- Frenchman Jean Todt feels more than a patriotic verve when he returns to Magny-Cours for his home Grand Prix. As the Ferrari Sporting Director reveals, 'The place holds a special significance for me. Both as my home race and also because this is where, back in 1993, I began my career as head of Scuderia Ferrari.'

- Takuma Sato has been using his spare time to good effect in the last fortnight, the rookie Japanese traveling to the Hockenheim and Hungaroring circuits to gain an insight into the two unfamiliar venues. Despite torrential rain in Hungary, the 25-year-old did 20-laps in a road-car, saying: 'It's a bit like a go-kart track, good fun to drive but not the most difficult F1 track.' His next stop, at the heavily-revised Hockenheim circuit in Germany, Taku reported that 'The new Hockenheim track is big, wide and quick!'

- Sir Frank Williams has praised the installation of tarmac run-off areas at a number of Formula One circuits. According to the BMW.WilliamsF1 team chief, tarmac areas 'mean that if you go beyond the limit, you just lose a few seconds and start again,' thereby promoting overtaking. The Briton continued: 'The first corner at Indianapolis is like that, and it's no coincidence that you see spectacular duels there. And the new Hockenheim circuit has been built with this philosophy.'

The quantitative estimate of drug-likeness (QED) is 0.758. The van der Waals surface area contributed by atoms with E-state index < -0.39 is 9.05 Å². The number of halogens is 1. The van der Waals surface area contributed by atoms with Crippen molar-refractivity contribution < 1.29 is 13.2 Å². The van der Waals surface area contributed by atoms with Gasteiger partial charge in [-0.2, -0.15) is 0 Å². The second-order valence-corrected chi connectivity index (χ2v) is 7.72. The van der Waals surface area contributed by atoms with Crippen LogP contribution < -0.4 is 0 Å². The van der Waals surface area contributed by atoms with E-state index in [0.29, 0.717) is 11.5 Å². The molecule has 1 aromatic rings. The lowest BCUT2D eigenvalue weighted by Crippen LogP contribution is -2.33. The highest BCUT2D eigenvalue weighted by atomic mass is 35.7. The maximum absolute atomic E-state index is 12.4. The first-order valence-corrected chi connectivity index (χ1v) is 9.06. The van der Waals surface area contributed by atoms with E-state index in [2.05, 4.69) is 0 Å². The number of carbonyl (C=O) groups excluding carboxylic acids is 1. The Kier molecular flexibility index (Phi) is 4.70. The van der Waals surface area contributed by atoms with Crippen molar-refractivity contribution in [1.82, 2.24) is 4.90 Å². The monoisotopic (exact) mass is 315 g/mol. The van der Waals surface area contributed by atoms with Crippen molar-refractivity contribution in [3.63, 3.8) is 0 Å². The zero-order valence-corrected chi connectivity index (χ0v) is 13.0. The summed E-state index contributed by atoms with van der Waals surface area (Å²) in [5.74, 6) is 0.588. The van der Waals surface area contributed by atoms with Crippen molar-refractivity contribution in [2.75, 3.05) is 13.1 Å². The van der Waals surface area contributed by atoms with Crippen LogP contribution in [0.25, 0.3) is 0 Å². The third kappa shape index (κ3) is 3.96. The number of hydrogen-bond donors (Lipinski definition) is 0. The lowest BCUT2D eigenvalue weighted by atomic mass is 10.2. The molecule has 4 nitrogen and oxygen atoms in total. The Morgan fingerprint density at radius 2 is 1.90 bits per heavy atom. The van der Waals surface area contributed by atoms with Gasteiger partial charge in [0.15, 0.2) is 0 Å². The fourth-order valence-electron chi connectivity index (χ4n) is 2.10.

- Organizers of the German 500, scheduled for September 21 at the Lausitzring, has been cancelled. The European CART venue, which filed for insolvency last month, staged their inaugural race just days after the September 11 attacks last year, and was the horrific scene of Alex Zanardi's life-threatening accident. 'We will shift our European focus to other markets,' CART President Chris Pook said.

- The lucky Silverstone marshal who was handed a pair of scarlet racing gloves by Michael Schumacher last weekend has confirmed that he will not be selling the priceless piece of F1 memorabilia. 'No way!' he was quoted as saying. 'I will treasure these for ever. Michael was extremely kind and very friendly.'